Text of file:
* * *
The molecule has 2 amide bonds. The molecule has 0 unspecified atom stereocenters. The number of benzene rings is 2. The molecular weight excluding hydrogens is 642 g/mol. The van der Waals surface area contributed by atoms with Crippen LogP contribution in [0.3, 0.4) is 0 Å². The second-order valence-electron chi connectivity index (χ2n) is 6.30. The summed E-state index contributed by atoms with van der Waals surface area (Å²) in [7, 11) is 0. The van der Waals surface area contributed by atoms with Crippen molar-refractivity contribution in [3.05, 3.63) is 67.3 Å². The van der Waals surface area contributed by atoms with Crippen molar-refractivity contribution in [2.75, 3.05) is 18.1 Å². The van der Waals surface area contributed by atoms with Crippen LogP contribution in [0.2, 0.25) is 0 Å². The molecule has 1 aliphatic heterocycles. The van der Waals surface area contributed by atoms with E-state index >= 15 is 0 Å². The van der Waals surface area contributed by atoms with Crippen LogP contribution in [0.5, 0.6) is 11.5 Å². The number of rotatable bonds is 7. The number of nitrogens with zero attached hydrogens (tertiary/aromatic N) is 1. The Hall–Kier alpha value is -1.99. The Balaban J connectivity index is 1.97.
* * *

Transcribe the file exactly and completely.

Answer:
The molecule has 2 amide bonds. The molecule has 0 unspecified atom stereocenters. The number of benzene rings is 2. The molecular weight excluding hydrogens is 642 g/mol. The van der Waals surface area contributed by atoms with Crippen LogP contribution in [0.3, 0.4) is 0 Å². The second-order valence-electron chi connectivity index (χ2n) is 6.30. The summed E-state index contributed by atoms with van der Waals surface area (Å²) in [7, 11) is 0. The van der Waals surface area contributed by atoms with Crippen molar-refractivity contribution in [3.05, 3.63) is 67.3 Å². The van der Waals surface area contributed by atoms with Crippen molar-refractivity contribution in [2.75, 3.05) is 18.1 Å². The van der Waals surface area contributed by atoms with Crippen LogP contribution in [0.2, 0.25) is 0 Å². The molecule has 1 aliphatic heterocycles. The van der Waals surface area contributed by atoms with E-state index >= 15 is 0 Å². The van der Waals surface area contributed by atoms with Crippen LogP contribution in [0.5, 0.6) is 11.5 Å². The number of rotatable bonds is 7. The number of nitrogens with zero attached hydrogens (tertiary/aromatic N) is 1. The Hall–Kier alpha value is -1.99. The Balaban J connectivity index is 1.97.